The virtual choir trend was once a novelty, purely used for entertainment and pushing the limitations of technology in the arts. Now, in the state of the world that we find ourselves in, virtual choirs have become a necessity for music programs and choral groups everywhere. 

Virtual choirs became a “thing” back in 2009 when a young fan of Eric Whitacre recorded herself singing his song “Sleep,” and shared the video on YouTube. This inspired Whitacre to call upon more of his fans to record and upload videos of themselves singing. After that success, he recorded himself conducting a piece called “Lux Aurumque.” He asked his fans to record themselves singing along to that recording so he could edit them all together in one performance piece – thus, the first Virtual Choir was born!

Since its inception, the VC has grown to over 8,000 singers from 120 different countries and has been featured on major worldwide TV channels such as BBC and ABC. They appeared at the TED conference in 2013 and have inspired thousands of choral singers to follow suit, editing several recorded videos to create one giant virtual choir. 

While this seems like a fantastic idea in theory, especially given the global pandemic, there are some challenges and details that some organizations aren’t equipped to handle. The biggest obstacle is copyright; it’s a daunting issue for most lawyers to sort out, much less music educators! Many questions come with this new territory: what kind of licensing do we need? Is there a virtual choir license? How do I even get these licenses?

Don’t worry! We have you covered with some basic information and your next steps. Here’s what you need to consider before sharing your virtual magnum opus with the world:

First Steps:

Sheet Music Duplication

You will need to send copies of sheet music to your choir members so they are well prepared!  If you are not able to distribute purchased physical octavos to your singers, now is a good time to make sure you have the proper print licenses in place so you can create and make copies for each participant.  If you have physical copies but need to give your singers a digital version (via email or DropBox, etc…), you will need to seek permission from the publisher to create those digital copies.  Also, keep in mind that lyric sheets count as sheet music, too!  Those need to be licensed if you are going to create multiple copies.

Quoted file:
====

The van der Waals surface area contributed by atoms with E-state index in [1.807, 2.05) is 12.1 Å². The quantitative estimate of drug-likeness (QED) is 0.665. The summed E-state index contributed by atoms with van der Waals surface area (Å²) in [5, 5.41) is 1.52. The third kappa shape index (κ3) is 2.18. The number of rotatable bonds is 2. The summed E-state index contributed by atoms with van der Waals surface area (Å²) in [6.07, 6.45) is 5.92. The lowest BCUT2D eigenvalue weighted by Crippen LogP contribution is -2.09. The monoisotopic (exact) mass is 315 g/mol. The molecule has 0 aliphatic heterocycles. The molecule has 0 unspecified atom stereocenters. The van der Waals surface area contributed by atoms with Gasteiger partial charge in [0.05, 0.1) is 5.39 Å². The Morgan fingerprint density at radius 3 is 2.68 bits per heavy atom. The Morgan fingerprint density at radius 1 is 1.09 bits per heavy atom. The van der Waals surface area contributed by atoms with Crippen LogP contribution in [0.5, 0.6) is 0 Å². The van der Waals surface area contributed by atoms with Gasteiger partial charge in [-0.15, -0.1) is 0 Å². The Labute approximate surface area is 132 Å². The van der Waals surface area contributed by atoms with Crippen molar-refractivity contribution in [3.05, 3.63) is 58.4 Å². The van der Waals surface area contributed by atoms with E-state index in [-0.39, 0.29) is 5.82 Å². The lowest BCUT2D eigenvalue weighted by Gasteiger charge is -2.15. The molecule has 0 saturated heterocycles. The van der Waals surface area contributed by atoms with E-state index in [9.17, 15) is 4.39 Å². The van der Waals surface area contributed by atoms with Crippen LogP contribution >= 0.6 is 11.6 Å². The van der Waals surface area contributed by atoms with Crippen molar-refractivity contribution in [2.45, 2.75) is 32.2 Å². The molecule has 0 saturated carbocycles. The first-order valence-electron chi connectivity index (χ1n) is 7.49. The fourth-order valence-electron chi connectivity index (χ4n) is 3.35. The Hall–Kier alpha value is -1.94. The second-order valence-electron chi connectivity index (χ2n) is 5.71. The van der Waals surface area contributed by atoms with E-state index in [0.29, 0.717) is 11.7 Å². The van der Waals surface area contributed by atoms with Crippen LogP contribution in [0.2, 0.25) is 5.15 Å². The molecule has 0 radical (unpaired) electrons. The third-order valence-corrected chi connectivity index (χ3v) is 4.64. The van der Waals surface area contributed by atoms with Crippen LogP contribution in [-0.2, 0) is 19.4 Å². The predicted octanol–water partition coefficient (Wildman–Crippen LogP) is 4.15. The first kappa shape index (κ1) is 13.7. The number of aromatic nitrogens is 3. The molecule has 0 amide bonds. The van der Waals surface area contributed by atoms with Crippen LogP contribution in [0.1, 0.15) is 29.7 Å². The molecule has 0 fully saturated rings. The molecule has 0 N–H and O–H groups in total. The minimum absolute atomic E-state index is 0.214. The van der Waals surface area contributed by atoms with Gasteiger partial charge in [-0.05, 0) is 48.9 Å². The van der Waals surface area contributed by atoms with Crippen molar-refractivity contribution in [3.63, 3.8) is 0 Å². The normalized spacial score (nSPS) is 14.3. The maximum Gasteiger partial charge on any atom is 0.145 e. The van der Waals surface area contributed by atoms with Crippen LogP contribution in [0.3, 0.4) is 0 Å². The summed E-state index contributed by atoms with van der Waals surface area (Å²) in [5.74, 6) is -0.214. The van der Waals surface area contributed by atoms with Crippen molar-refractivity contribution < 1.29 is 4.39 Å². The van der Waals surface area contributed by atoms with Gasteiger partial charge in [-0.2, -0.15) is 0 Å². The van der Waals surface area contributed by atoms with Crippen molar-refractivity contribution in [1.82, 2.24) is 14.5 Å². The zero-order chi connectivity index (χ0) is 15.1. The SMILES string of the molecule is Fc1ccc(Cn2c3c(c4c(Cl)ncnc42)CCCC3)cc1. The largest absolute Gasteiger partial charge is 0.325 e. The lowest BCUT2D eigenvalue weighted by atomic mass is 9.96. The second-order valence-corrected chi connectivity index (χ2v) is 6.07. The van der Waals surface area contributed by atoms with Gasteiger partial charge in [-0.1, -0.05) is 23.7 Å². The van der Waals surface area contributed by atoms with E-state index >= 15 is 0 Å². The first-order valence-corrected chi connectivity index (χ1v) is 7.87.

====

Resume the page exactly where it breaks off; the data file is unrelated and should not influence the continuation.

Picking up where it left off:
Audio Duplication

Everyone singing from the same track is critical to a Virtual Choir video.  It’s the only way to guarantee that all of your singers will be synchronized visually in the end product.  However, any unlicensed duplication of copyrighted recordings or arrangements of songs can lead to a copyright breach. This includes any burned CD’s, illegally-downloaded MP3’s, and file sharing.  Even if you create your own accompaniment track and distribute those to your singers, you will need to get that track licensed by the publisher.  Make sure you are using the proper channels and have the correct mechanical licensing to share music with your group!

Internet Streaming Rights

Video streaming requires two different licenses:  Performance and Synchronization.  Luckily, large platforms such as YouTube are already licensed with ASCAP and BMI for the Performance Rights, which means you don’t need to obtain that license.  However, you will need to contact the music’s publisher to secure the Synchronization License. If you upload the same video to your own website or any unlicensed website, you will need to obtain both licenses to avoid breaching the Copyright Law.

Next Steps

This process may seem overwhelming, but that’s why we created Virtual Choir HQ:  to help you do what you want to do. We offer a Virtual Choir Bundled License that covers all the Synchronization, Mechanical, and Performance licensing needs in one bundled agreement. That way you can focus on the thing that matters most: enjoying, celebrating, and making music with your choir – virtually. 

What’s your favorite virtual choir video? Do you have a favorite piece that you’d like to adapt for a virtual choir performance? We want to hear from you! Comment below, and tell us your favorite virtual choir video!